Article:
A religious German-Jewish writer, intellectual, and ardent Zionist, Bertha Badt-Strauss was one of the first women to earn a doctoral degree in Prussia. She was a prolific writer, publishing hundreds of articles over the course of her lifetime, and was very involved in the “Jewish Renaissance” cultural movement. She was dedicated in particular to illuminating the diverse experiences of Jewish women past and present.
The term niddah is used in Jewish tradition in relation to menstruation. It implies “a menstruating woman,” “menstruation,” “menstrual blood,” “bleeding period,” “menstrual impurity,” “laws related to menstruation,” etc. The root of the term is ndd or ndh, which means wandering or exclusion, related most certainly to the exclusion of the menstruant from ordinary social activities.
Sarah bas Tovim (Sore bas toyvim), daughter of Mordecai (or daughter of Isaac or Jacob, as sometimes listed on the title pages of various editions of her works), of Satanov in Podolia, in present-day Ukraine, great-granddaughter of Rabbi Mordecai of Brisk (on this, all editions agree), became the emblematic tkhine [q.v.] author, and one of her works, Shloyshe sheorim, perhaps the most beloved of all tkhines.
The bat mitzvah ritual was introduced into American Judaism as both an ethical and a pragmatic response to gender divisions in traditional Judaism.
R. Joseph Hayyim ben Elijah al-Hakam was a well-known Torah scholar and preacher who wrote many halakhic, Kabbalistic and homiletical books, but never held any public position.
Julienne Bloch devoted her life to strengthening the commitment of French Jews both to Judaism as a religion and to their fellow Jews at home and abroad. As a journalist and an educator, she fought against the increasingly widespread assimilation, acculturation and secularization of the period following the emancipation of French Jews, and her writings paint a vivid picture of the tensions within the mid-nineteenth-century Franco-Jewish community. As one of the earliest published Jewish women writers in France she also contributed significantly to the creation of a public sphere for French Jewish women.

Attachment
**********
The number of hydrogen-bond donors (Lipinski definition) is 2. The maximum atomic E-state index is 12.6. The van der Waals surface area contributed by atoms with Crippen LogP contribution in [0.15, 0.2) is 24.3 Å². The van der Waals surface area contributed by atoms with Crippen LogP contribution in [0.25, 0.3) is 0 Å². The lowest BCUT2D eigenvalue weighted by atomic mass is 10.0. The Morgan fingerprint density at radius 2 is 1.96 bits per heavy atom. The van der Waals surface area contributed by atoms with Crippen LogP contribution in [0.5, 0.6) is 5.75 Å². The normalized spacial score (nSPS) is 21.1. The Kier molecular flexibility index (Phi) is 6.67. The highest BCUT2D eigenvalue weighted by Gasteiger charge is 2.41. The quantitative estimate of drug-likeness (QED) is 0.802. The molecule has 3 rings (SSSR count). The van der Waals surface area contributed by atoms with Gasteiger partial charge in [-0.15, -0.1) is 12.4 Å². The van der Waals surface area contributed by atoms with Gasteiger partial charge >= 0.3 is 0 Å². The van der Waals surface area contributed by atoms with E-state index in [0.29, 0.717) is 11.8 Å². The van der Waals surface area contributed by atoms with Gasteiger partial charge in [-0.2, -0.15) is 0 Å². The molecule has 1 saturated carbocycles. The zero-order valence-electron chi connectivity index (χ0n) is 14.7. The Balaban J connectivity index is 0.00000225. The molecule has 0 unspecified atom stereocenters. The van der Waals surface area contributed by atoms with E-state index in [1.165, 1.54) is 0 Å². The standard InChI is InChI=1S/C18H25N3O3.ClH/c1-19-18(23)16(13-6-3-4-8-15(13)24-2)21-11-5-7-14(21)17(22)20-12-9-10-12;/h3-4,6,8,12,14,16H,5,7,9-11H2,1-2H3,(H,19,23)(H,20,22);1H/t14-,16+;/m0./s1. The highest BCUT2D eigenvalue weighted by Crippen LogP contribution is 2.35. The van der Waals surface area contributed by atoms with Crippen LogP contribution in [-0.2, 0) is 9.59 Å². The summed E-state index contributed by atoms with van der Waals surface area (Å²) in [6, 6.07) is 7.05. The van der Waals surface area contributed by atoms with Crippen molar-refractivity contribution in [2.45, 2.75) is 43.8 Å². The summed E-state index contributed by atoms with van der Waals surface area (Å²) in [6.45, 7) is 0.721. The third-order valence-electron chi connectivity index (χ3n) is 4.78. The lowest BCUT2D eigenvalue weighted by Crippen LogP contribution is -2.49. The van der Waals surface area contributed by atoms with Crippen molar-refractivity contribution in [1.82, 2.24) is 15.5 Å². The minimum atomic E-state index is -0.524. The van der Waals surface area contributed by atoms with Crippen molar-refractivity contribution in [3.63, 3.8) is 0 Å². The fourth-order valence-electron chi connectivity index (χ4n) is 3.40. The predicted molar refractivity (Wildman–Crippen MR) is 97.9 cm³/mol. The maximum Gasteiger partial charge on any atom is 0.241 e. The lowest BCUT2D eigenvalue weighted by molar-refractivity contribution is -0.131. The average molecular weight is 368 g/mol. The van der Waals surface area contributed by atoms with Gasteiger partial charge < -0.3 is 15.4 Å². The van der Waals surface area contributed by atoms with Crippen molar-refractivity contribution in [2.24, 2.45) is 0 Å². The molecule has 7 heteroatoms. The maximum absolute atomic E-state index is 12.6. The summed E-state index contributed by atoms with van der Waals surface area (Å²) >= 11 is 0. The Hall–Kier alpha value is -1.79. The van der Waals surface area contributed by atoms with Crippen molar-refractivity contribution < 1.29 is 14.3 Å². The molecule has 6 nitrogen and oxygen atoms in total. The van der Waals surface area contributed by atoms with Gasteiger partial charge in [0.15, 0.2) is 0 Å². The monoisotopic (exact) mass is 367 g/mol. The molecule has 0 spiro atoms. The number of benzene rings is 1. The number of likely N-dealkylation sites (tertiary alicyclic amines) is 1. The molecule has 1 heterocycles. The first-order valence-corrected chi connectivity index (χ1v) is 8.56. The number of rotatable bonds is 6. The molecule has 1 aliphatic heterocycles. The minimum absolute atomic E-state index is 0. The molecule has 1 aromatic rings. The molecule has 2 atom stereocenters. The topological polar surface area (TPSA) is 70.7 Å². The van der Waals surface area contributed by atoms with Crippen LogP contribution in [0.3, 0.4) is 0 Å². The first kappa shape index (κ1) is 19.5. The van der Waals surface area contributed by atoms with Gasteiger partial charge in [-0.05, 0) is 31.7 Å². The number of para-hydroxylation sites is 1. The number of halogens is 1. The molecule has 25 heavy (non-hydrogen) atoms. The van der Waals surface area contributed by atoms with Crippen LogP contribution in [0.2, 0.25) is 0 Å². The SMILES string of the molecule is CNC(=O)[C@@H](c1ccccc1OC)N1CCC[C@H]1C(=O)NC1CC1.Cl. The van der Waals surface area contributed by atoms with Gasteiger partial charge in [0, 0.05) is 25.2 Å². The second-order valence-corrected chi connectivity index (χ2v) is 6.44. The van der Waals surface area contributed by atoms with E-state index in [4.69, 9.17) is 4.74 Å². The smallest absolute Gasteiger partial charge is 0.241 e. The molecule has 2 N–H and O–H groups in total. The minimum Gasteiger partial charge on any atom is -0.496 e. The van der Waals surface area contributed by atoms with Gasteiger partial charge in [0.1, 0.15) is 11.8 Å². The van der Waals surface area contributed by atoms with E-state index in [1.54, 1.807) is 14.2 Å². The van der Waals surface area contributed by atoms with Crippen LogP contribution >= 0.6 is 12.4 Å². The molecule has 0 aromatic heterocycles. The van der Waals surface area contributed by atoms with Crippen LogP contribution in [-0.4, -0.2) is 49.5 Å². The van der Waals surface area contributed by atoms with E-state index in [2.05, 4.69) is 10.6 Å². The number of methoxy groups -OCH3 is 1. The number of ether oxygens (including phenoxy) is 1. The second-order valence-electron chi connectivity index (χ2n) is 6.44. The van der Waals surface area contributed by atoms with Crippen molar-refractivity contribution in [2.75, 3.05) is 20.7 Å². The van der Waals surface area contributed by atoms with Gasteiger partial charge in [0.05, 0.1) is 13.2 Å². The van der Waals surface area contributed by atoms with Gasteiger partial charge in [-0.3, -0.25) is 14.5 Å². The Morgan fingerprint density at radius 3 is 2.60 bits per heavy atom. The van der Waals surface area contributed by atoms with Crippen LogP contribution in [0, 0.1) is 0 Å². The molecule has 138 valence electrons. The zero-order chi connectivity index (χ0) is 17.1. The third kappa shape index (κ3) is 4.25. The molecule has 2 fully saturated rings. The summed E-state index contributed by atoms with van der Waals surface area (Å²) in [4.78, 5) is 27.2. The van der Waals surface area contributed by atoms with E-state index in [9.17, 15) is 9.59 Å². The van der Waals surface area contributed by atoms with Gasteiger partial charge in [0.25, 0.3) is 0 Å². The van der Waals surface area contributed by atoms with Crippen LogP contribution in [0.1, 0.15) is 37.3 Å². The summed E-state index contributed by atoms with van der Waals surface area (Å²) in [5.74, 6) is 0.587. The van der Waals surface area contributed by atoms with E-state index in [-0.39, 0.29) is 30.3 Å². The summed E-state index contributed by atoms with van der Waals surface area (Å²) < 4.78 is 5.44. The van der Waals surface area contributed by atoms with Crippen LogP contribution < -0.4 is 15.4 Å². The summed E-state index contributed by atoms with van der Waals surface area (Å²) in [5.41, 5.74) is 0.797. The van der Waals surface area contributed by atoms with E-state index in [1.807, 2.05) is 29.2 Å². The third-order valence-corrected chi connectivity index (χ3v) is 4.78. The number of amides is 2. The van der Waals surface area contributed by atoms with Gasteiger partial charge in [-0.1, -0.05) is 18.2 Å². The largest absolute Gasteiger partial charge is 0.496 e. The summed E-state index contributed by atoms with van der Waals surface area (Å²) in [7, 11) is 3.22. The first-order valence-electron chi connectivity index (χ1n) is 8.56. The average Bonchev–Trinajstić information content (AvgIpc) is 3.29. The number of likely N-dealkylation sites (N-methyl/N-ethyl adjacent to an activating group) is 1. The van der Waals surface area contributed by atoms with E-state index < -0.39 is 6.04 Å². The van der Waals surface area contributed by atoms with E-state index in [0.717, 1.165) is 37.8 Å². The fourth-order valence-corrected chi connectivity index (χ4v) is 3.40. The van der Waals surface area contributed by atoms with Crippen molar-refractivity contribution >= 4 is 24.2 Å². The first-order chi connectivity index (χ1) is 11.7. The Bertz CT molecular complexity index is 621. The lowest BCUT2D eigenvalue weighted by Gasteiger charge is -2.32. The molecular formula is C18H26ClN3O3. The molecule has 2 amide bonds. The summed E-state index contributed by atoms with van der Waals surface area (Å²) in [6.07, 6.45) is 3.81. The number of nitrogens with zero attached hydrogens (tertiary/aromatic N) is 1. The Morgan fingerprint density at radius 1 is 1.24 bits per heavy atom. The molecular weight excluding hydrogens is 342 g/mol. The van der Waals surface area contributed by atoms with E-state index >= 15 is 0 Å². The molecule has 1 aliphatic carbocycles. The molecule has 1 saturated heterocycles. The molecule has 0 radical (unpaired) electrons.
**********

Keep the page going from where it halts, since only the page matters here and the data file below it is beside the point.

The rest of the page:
A novelist, playwright, and ritualist, Esther M. Broner emerged on the literary scene in the early 1970s as a leading feminist writer. Her novels feature bitter, fearless, and funny characters. In other works, Broner has combined autobiography with feminist critique of Jewish tradition and created new rituals, such as her 1976 “Women’s Haggadah.”
To sum up, the life of Jewish women in the Caribbean and the Guianas differed from that elsewhere in the Jewish world, since Jewish life had to adapt itself to the jungle, to isolated plantations and to small islands, with only limited contact with the outside world.